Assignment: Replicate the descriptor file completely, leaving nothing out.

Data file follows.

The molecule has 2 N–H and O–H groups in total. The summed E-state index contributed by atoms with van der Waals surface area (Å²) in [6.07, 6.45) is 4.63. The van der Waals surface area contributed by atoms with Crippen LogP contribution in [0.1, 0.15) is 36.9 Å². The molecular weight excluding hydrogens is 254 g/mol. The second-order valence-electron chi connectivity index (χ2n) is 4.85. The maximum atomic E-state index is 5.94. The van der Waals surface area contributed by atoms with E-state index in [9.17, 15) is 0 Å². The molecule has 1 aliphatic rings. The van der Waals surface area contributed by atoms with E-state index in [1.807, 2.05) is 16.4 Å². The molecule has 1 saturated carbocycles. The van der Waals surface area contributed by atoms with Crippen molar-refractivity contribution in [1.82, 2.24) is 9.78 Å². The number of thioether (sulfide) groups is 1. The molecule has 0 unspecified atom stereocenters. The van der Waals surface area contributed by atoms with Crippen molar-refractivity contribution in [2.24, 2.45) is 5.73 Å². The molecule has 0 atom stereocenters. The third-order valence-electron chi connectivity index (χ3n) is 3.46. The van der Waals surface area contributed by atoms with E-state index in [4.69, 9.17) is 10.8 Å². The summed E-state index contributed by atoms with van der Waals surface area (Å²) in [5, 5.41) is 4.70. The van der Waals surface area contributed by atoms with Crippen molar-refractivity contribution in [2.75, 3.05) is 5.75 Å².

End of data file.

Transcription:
The molecule has 2 N–H and O–H groups in total. The summed E-state index contributed by atoms with van der Waals surface area (Å²) in [6.07, 6.45) is 4.63. The van der Waals surface area contributed by atoms with Crippen LogP contribution in [0.1, 0.15) is 36.9 Å². The molecular weight excluding hydrogens is 254 g/mol. The second-order valence-electron chi connectivity index (χ2n) is 4.85. The maximum atomic E-state index is 5.94. The van der Waals surface area contributed by atoms with E-state index in [9.17, 15) is 0 Å². The molecule has 1 aliphatic rings. The van der Waals surface area contributed by atoms with E-state index in [1.807, 2.05) is 16.4 Å². The molecule has 1 saturated carbocycles. The van der Waals surface area contributed by atoms with Crippen molar-refractivity contribution in [1.82, 2.24) is 9.78 Å². The number of thioether (sulfide) groups is 1. The molecule has 0 unspecified atom stereocenters. The van der Waals surface area contributed by atoms with Crippen molar-refractivity contribution in [2.24, 2.45) is 5.73 Å². The molecule has 0 atom stereocenters. The third-order valence-electron chi connectivity index (χ3n) is 3.46. The van der Waals surface area contributed by atoms with E-state index in [4.69, 9.17) is 10.8 Å². The summed E-state index contributed by atoms with van der Waals surface area (Å²) in [5, 5.41) is 4.70. The van der Waals surface area contributed by atoms with Crippen molar-refractivity contribution in [2.75, 3.05) is 5.75 Å².